So all this is to say that I finished draft 1 of the graphic novel project, which is very exciting. For the first time it feels like a draft too. And because I spent my energy in plotting and characters and not in fine tuning language and sentences, I still have tons of energy to talk about what to change, what does and doesn't work, who we need to see more of or hear more about, and what doesn't make sense.

Finally! I learned how to write a draft! I shall now celebrate with iced coffee and english muffins!
ivyblossom: (Default)
I like to write about process. I find talking about what I'm doing helps me do it (metacognition and all that jazz), and it also invites and prompts others to share their process with me. And thus, I learn.

Because I like to talk about process, people occasionally ask me how I plot/world-build. My answer to this is that lately I write a lot in my moleskine notebook. Beyond that I don't go into a lot of detail. By just saying I write in a notebook, it makes it sound like I write meaningful things in a notebook, doesn't it.

I had some startling realizations today while on the train (and this is why i don't drive! You see? It's all coming clear now, isn't it!), and looking back over my notes, I thought it might be amusing to flip through my plotting/world-building moleskine and share with you some of the amazing insights I felt were worthy of notation at the time. These are all taken from the last two months.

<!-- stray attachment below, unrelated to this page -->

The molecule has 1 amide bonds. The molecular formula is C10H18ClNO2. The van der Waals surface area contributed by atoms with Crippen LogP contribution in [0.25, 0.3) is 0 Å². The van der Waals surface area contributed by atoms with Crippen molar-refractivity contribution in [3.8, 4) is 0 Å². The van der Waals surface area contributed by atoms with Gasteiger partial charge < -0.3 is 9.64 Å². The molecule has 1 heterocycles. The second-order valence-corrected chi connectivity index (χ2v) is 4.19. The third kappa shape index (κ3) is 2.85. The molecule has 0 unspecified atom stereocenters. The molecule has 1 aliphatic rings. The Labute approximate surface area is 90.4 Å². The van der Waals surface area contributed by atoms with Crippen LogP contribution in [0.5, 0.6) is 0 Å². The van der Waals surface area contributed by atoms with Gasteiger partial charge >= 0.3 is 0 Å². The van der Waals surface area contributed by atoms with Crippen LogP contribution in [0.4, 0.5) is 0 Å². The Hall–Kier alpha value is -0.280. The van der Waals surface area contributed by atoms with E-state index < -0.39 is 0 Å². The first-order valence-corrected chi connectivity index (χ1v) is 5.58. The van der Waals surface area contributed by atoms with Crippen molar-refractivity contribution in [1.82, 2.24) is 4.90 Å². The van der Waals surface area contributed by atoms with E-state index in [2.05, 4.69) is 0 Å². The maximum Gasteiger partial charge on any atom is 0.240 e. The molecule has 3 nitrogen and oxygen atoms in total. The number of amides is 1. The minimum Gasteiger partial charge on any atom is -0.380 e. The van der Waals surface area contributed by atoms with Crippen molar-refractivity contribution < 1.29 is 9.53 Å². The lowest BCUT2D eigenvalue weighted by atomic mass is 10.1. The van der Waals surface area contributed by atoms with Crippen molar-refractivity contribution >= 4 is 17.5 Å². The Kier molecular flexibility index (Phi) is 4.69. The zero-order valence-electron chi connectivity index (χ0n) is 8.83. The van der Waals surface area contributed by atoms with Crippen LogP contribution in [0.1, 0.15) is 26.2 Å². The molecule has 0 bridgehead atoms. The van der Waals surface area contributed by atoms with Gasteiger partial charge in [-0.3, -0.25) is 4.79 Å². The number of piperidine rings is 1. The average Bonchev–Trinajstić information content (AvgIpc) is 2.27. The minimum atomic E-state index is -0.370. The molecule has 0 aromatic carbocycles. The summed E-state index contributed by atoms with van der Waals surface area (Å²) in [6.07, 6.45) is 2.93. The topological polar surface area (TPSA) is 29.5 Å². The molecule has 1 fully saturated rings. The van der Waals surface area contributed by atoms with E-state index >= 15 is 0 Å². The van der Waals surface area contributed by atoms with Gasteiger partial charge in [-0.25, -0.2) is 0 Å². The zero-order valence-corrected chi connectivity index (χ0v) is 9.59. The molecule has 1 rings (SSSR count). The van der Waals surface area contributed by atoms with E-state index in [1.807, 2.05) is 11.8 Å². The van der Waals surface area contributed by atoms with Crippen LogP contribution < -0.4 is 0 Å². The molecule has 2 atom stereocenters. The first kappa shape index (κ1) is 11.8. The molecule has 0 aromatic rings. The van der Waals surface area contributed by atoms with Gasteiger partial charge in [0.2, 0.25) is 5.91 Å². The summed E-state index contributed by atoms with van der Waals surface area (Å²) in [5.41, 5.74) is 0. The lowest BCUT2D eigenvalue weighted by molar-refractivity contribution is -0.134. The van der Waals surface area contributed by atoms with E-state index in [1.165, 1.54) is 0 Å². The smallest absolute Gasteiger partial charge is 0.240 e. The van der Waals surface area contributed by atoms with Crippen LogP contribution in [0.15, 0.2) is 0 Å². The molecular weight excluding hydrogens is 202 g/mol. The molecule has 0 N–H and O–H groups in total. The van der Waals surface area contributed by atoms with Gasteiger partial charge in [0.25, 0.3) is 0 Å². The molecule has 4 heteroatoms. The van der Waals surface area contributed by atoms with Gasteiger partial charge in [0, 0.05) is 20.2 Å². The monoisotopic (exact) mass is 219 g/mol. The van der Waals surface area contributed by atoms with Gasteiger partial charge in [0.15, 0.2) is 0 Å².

K...oh WAIT. Hell. I think...SHIT. Hmm. Okay K. needs to...shit, no. Okay, he has...some sort of...he might need to...go home first. DAMMIT.

She isn't baking, she's a cook of some variety. Then a conversation, of sorts, where something important can come out. May need to change her name.

It's E. who says they should go to the drive in. She loves movies. Yeah, that will work. That's it!

It opens with the presumption that time has passed.

And then toward the end of the sce...or...no.

I wonder if it would be safe to say that the "threat" of sodomy becomes greater over time. My impression is that sex between men is more common the farther back you go. As you reach a point where sodomy is a thing you do, not the thing that defines you, there is both more and less stigma. Oscar Wilde got arrested for sodomy, after all. But you can probably do it once or twice as a taboo without having to ask yourself too many serious questions. D. can identify with whatever he wants.

I guess it could end with K. doing some other thing later, and seeing D. out of the corner of his eye, but not seeing him again. The disappearing guy. But at the moment: who is K? K, who are you?

Really struggling with this scene. Probably best to go forward and see what I need to find out at this point. Fill in later.
I'm sure you feel most enlightened now.
ivyblossom: (Default)
I love a good ending. In fact, I love a good ending that goes way past where it should. I want to know how everything turns out, every little thing. If it's a tenuous happy ending, I want to take it to totally happy. I want to see all the little domestic details that fall widely outside the plot and only serve to make me feel happy.

So what is a good ending? My gut instinct is not to trust my gut instinct, because I always want to know that everything is not only okay, but is fantastic and cosy and workaday, and that doesn't make a good ending at all. So to counter my own desire for these details, I tend to think the ending comes at the first hint that that future domestic bliss is possible.

For instance, let's say we have the movie Titanic, and the actual ending was that Leonardo Dicaprio didn't spoiler ). Say the ending actually was that Kate Winslet and Leonardo meet up again in the streets of Boston. Wouldn't the best ending for that scenario involve them seeing each other across a crowded street, and then move toward each other? How far do you go into the the happy ending? Should they kiss? Should we follow them to a local hotel? Should we get a flashforward to their joyous domestic bliss (maybe in the credits)?